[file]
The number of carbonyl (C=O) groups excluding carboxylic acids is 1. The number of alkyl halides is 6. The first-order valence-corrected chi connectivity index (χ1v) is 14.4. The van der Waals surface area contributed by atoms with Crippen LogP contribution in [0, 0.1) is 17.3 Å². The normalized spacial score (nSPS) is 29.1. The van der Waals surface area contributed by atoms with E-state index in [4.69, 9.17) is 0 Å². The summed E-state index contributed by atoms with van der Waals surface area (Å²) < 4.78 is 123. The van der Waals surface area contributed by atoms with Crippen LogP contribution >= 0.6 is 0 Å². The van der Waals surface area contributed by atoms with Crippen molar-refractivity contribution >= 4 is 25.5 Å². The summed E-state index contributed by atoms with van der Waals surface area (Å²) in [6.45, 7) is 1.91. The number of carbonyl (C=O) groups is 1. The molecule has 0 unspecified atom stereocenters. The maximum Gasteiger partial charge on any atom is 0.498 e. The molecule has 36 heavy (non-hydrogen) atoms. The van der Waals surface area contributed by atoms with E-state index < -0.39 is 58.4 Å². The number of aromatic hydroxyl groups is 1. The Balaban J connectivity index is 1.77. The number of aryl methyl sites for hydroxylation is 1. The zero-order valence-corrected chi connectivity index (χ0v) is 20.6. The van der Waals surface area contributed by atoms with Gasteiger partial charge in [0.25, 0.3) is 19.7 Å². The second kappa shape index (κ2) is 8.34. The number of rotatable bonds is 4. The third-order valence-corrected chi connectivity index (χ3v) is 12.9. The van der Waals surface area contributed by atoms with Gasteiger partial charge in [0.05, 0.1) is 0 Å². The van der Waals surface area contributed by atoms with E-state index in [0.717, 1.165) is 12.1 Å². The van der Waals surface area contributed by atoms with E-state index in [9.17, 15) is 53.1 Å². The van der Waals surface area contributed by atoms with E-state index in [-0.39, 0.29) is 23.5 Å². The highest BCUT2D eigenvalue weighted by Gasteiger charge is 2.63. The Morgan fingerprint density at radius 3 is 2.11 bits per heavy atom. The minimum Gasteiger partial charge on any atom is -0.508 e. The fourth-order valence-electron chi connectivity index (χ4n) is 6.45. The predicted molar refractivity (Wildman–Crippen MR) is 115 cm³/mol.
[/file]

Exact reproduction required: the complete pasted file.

The number of carbonyl (C=O) groups excluding carboxylic acids is 1. The number of alkyl halides is 6. The first-order valence-corrected chi connectivity index (χ1v) is 14.4. The van der Waals surface area contributed by atoms with Crippen LogP contribution in [0, 0.1) is 17.3 Å². The normalized spacial score (nSPS) is 29.1. The van der Waals surface area contributed by atoms with E-state index in [4.69, 9.17) is 0 Å². The summed E-state index contributed by atoms with van der Waals surface area (Å²) < 4.78 is 123. The van der Waals surface area contributed by atoms with Crippen LogP contribution >= 0.6 is 0 Å². The van der Waals surface area contributed by atoms with Crippen molar-refractivity contribution >= 4 is 25.5 Å². The summed E-state index contributed by atoms with van der Waals surface area (Å²) in [6.45, 7) is 1.91. The number of carbonyl (C=O) groups is 1. The molecule has 0 unspecified atom stereocenters. The maximum Gasteiger partial charge on any atom is 0.498 e. The molecule has 36 heavy (non-hydrogen) atoms. The van der Waals surface area contributed by atoms with E-state index < -0.39 is 58.4 Å². The number of aromatic hydroxyl groups is 1. The Balaban J connectivity index is 1.77. The number of aryl methyl sites for hydroxylation is 1. The zero-order valence-corrected chi connectivity index (χ0v) is 20.6. The van der Waals surface area contributed by atoms with Gasteiger partial charge in [0.25, 0.3) is 19.7 Å². The second kappa shape index (κ2) is 8.34. The number of rotatable bonds is 4. The third-order valence-corrected chi connectivity index (χ3v) is 12.9. The van der Waals surface area contributed by atoms with Gasteiger partial charge in [0.05, 0.1) is 0 Å². The van der Waals surface area contributed by atoms with E-state index in [0.717, 1.165) is 12.1 Å². The van der Waals surface area contributed by atoms with E-state index in [9.17, 15) is 53.1 Å². The van der Waals surface area contributed by atoms with E-state index in [-0.39, 0.29) is 23.5 Å². The highest BCUT2D eigenvalue weighted by Gasteiger charge is 2.63. The Morgan fingerprint density at radius 3 is 2.11 bits per heavy atom. The minimum Gasteiger partial charge on any atom is -0.508 e. The fourth-order valence-electron chi connectivity index (χ4n) is 6.45. The predicted molar refractivity (Wildman–Crippen MR) is 115 cm³/mol.